Putin Says Russia, Turkey Will Play a ‘Decisive' Role in Syria PeaceIn a New Year’s message to Erdogan published by the Kremlin on Sunday, Putin said that “Moscow and Ankara are making a decisive contribution to the fight against terrorism in Syria, as well as to the promotion of a political settlement in that country.”His comment came a day after the Russian and Turkish foreign and defense ministers, as well as the countries’ intelligence chiefs, held talks in Moscow on Syria as they move to fill the void left by U.S. President Donald Trump’s decision to order a military pullout. “We reached an agreement on how Russian and Turkish military representatives on the ground will continue to coordinate their actions in these new conditions, with the goal of decisively defeating the terrorist threat in Syria,” Russian Foreign Minister Sergei Lavrov told reporters after the talks.



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Canada to Trump administration: Don’t play politics with Huawei executive Meng Wanzhou extradition case

Canada to Trump administration: Don’t play politics with Huawei executive Meng Wanzhou extradition caseCanada's foreign minister warned the Trump administration not to politicize the pending extradition of Chinese technology executive Meng Wanzhou.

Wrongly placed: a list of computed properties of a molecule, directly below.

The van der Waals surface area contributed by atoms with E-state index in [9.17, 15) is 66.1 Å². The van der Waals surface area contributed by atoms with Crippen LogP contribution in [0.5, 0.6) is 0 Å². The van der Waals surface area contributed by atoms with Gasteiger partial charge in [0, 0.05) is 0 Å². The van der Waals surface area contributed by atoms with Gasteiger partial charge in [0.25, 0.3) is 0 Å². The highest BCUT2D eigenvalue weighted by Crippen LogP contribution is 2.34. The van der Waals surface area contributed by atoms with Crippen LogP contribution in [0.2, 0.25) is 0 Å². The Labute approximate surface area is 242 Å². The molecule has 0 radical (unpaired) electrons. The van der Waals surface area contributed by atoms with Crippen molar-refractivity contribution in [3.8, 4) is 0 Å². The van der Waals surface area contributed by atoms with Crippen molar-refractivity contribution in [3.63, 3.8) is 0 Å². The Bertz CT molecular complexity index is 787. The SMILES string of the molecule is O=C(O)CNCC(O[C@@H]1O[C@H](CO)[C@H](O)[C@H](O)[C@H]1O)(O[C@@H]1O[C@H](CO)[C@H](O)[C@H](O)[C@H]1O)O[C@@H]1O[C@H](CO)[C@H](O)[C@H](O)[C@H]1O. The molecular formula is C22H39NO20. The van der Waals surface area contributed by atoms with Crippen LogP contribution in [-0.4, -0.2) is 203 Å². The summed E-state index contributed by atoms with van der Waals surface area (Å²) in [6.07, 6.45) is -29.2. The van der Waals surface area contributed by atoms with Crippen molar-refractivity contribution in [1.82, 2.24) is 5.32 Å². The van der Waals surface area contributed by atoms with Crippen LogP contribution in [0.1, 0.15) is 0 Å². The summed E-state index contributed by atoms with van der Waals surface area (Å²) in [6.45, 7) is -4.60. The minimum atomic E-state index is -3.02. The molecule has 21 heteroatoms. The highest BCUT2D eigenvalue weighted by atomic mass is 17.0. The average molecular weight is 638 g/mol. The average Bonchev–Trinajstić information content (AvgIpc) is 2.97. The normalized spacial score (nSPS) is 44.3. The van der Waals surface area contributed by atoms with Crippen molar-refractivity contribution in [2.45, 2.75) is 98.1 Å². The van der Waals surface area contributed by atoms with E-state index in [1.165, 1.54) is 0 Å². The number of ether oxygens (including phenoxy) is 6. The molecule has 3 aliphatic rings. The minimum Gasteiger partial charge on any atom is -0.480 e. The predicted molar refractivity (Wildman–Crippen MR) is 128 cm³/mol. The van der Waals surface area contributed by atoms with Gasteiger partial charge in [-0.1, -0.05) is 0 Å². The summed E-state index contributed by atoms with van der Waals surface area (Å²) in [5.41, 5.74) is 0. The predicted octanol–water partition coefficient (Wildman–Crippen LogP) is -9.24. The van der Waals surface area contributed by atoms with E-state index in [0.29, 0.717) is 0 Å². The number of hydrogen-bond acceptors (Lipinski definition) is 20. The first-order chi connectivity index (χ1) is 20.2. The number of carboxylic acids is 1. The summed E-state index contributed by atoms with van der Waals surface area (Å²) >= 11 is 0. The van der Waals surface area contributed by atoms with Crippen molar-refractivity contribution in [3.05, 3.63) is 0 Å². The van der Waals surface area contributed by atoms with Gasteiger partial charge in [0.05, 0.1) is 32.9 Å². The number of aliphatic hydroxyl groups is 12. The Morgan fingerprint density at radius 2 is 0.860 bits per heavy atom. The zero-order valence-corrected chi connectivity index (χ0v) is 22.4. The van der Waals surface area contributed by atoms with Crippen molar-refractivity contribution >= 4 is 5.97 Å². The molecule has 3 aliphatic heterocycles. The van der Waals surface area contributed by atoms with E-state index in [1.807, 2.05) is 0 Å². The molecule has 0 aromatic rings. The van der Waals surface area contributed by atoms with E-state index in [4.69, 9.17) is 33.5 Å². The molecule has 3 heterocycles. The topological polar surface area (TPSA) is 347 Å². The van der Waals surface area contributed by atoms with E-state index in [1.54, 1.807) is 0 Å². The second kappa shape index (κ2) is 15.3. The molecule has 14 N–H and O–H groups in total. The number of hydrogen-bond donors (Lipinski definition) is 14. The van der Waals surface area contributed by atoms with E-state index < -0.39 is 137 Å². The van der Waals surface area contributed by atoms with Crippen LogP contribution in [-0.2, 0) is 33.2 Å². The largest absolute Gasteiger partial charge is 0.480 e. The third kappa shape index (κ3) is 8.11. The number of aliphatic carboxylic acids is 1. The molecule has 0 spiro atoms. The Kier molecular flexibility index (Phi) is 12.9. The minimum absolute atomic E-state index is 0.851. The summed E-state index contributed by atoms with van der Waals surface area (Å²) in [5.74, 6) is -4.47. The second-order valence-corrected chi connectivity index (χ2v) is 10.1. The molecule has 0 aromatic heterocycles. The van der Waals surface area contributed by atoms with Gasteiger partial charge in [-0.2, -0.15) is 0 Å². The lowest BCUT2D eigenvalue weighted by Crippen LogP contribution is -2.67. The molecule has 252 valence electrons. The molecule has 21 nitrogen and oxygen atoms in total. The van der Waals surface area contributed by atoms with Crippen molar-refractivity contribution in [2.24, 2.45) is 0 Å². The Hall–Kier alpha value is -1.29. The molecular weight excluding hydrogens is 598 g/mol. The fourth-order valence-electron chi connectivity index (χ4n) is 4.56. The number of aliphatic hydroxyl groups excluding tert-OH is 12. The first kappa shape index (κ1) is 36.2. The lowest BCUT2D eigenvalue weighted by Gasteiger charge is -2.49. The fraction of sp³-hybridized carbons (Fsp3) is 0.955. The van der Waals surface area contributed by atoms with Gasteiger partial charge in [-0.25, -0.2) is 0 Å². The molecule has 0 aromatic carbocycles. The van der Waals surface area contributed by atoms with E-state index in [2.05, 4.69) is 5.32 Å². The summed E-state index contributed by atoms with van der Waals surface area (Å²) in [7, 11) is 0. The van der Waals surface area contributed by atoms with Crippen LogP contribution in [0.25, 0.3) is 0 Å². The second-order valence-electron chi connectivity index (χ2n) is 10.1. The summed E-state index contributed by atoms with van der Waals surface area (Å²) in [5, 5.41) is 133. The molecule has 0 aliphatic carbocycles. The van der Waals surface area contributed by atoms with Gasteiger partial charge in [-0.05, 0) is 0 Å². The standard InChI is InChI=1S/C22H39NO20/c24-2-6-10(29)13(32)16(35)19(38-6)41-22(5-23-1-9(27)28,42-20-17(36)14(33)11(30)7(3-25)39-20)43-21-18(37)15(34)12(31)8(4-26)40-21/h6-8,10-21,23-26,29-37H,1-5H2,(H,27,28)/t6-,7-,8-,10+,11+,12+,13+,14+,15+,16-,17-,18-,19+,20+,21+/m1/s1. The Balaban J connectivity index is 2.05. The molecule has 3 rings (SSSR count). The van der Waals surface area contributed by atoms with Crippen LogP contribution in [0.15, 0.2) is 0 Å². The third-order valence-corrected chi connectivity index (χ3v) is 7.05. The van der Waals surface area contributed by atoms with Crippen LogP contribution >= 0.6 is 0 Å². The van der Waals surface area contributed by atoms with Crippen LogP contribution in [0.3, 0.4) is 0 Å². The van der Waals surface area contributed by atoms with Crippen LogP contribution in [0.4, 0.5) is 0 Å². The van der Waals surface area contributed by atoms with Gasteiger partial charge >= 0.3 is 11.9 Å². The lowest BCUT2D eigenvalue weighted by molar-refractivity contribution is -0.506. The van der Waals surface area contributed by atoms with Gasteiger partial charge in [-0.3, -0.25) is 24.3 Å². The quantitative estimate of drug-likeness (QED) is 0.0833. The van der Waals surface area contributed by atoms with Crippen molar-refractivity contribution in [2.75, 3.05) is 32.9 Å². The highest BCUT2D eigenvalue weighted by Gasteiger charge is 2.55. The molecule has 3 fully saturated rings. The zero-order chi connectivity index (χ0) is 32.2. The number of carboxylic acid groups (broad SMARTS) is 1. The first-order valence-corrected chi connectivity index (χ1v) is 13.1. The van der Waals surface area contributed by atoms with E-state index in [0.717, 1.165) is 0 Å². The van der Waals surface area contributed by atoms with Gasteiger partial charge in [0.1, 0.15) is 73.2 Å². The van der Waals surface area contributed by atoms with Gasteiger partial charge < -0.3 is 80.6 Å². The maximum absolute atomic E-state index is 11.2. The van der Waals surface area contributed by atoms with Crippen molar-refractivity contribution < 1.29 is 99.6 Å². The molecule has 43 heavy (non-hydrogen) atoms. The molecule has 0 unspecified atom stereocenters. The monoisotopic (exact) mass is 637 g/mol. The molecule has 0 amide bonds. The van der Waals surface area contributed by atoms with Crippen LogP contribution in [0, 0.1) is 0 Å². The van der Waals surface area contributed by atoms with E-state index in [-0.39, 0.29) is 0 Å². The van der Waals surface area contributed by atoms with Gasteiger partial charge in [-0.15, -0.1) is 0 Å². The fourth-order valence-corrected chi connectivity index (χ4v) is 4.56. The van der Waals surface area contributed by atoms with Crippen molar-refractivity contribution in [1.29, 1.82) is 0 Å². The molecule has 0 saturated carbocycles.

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Betomania Puts Texas In Play For Democrats

Betomania Puts Texas In Play For DemocratsEL PASO, Texas ― The question for many political observers as polls closed



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Russia's S-300 Play in Syria Is Creating Geopolitical Waves

Russia's S-300 Play in Syria Is Creating Geopolitical WavesThe Kremlin made the decision to supply Damascus with the potent S-300 air-defense system after a Syrian surface-to-air missile battery mistakenly shot down a Russian aircraft during an Israeli raid.



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Zimbabwe election: Nelson Chamisa claims foul play as historic poll closes